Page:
I guess the property of unlinkability between user and file addresses issue 3 in the above list -- the existence of a file is a much less sensitive bit of information than the existence of a file in a particular user's collection.

It could also effect issue 4 by increasing the entropy the file has from an attacker's perspective. If he knows that the ciphertext belongs to you then he can try filling in the fields with information that he knows about you. Without that linkage, he has to try filling in the fields with information selected from what he knows about all users. But hiding this linkage doesn't actually help in the case the attacker is already using everything he knows about all users to attack all files in parallel.

Note that using an added secret does help in the parallel attack case, because (just like salting passwords) it breaks the space of targets up into separate spaces which can't all be attacked with the same computation.

The first problem is isolating the original
ciphertext in the pool of storage.  If a file is encrypted using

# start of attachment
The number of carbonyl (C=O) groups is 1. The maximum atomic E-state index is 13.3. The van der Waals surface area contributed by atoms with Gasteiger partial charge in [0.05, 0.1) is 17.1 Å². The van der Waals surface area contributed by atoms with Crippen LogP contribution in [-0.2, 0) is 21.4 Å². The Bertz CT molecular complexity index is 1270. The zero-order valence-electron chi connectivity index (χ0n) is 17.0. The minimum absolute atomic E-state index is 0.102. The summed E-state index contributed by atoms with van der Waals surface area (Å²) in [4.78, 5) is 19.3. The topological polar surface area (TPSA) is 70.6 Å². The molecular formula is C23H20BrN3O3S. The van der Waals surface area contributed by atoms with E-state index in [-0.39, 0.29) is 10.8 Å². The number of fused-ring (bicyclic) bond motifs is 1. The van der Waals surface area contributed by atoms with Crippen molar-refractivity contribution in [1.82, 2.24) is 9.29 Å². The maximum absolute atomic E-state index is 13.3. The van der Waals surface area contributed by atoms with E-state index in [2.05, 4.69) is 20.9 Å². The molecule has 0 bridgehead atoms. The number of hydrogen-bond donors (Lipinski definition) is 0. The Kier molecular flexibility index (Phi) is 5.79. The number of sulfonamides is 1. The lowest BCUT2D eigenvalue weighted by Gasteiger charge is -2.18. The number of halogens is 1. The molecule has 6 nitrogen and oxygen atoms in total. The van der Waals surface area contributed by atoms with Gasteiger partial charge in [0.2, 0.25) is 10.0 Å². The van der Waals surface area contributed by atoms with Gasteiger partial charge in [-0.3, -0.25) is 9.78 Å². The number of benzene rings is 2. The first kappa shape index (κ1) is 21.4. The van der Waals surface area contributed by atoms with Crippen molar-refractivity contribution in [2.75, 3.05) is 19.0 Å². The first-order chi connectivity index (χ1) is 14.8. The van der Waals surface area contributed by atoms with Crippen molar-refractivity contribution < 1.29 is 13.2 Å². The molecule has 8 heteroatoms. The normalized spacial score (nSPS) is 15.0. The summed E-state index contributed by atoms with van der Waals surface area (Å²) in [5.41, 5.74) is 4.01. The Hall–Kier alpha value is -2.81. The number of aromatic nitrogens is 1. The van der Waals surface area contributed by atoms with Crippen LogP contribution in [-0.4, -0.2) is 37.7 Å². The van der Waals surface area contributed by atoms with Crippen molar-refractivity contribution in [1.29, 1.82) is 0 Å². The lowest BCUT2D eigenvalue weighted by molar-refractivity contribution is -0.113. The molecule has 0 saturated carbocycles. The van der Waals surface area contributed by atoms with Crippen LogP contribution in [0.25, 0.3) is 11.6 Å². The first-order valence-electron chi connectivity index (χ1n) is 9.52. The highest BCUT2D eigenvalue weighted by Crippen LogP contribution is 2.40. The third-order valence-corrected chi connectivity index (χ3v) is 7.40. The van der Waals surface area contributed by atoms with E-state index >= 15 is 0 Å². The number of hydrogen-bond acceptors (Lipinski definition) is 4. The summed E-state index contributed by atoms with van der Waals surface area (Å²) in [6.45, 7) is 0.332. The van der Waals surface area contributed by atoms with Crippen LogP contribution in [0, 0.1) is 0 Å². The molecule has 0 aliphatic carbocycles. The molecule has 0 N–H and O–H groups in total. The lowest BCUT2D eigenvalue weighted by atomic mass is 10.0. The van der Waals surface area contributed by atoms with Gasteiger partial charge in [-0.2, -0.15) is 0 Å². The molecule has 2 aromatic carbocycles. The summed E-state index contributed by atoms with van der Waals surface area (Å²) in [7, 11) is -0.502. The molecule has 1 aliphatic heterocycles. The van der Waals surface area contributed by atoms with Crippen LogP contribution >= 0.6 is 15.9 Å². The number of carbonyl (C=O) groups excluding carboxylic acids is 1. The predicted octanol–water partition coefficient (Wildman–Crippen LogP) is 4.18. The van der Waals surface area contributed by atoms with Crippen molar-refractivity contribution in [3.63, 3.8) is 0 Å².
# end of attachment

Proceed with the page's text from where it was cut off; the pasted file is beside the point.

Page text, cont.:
convergent encryption and then run through an error-correction
mechanism to generate a number of shares that make up the file an
attacker first needs to be able to isolate these shares to generate
the orginal ciphertext.  FEC decoding speeds may be reasonably fast,
but they are not without some cost.  If the storage pool is
sufficiently large and you are doing your job to limit the ability of
an attacker to see which blocks are linked to the same FEC operation
then the computational complexity of this attack is significantly
higher than you suggest.

The attacker can do this job more easily, in two ways:

1. He doesn't need to erasure-decode in order to check whether a given erasure-coded share was generated from a given plaintext. He can work forward from guessed-plaintext to encryption key to partial ciphertext to partial erasure coded share, and check that. (Brian Warner already explained that this is actually even easier for an attacker in Tahoe, because he can then go from encryption key to storage index and check that, but in this post I'm trying to address the more general case.)

2. In the "parallel attack", he doesn't need to figure out which erasure-coded shares correspond to which files. For example, suppose he collects the first 32 bytes of many "blocks", where a block is the output of erasure coding after encryption. Then he tries plausible plaintexts, generates the encryption key, generates the first few bytes of ciphertext, and then generates the first 32 bytes of erasure coded share. (The details vary here depending on the encryption and erasure coding, but you see that for typical encryption and typical erasure coding, this is much less work than you might think.) Now he checks if the 32 bytes that he generated appear in the set of 32-byte block headers that he collected. If he gets a match, then he has learned the full contents of a file in the system, although he doesn't know which file or which user.